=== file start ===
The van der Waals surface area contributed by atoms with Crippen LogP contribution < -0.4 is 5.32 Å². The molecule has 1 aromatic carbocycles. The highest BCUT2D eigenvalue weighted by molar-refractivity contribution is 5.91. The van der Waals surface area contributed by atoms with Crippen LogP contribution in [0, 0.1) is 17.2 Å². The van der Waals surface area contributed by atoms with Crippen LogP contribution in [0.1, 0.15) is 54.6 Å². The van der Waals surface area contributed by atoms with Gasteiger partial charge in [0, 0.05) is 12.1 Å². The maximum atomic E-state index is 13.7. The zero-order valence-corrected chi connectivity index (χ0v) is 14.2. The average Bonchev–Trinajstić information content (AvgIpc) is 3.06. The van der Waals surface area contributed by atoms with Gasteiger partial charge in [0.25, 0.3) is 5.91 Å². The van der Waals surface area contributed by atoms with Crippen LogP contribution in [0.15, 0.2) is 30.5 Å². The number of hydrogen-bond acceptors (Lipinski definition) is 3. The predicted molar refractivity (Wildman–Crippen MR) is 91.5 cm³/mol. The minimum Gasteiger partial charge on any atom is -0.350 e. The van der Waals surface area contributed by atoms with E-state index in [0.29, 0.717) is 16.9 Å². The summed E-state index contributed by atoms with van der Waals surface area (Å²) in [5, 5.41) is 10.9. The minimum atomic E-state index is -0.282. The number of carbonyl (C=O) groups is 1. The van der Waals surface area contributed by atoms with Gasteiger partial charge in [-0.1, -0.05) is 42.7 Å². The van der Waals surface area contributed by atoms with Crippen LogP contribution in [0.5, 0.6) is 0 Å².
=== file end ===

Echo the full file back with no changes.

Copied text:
The van der Waals surface area contributed by atoms with Crippen LogP contribution < -0.4 is 5.32 Å². The molecule has 1 aromatic carbocycles. The highest BCUT2D eigenvalue weighted by molar-refractivity contribution is 5.91. The van der Waals surface area contributed by atoms with Crippen LogP contribution in [0, 0.1) is 17.2 Å². The van der Waals surface area contributed by atoms with Crippen LogP contribution in [0.1, 0.15) is 54.6 Å². The van der Waals surface area contributed by atoms with Gasteiger partial charge in [0, 0.05) is 12.1 Å². The maximum atomic E-state index is 13.7. The zero-order valence-corrected chi connectivity index (χ0v) is 14.2. The average Bonchev–Trinajstić information content (AvgIpc) is 3.06. The van der Waals surface area contributed by atoms with Gasteiger partial charge in [0.25, 0.3) is 5.91 Å². The van der Waals surface area contributed by atoms with Crippen LogP contribution in [0.15, 0.2) is 30.5 Å². The number of hydrogen-bond acceptors (Lipinski definition) is 3. The predicted molar refractivity (Wildman–Crippen MR) is 91.5 cm³/mol. The minimum Gasteiger partial charge on any atom is -0.350 e. The van der Waals surface area contributed by atoms with E-state index in [0.29, 0.717) is 16.9 Å². The summed E-state index contributed by atoms with van der Waals surface area (Å²) in [5, 5.41) is 10.9. The minimum atomic E-state index is -0.282. The number of carbonyl (C=O) groups is 1. The van der Waals surface area contributed by atoms with Gasteiger partial charge in [-0.1, -0.05) is 42.7 Å². The van der Waals surface area contributed by atoms with Crippen LogP contribution in [0.5, 0.6) is 0 Å².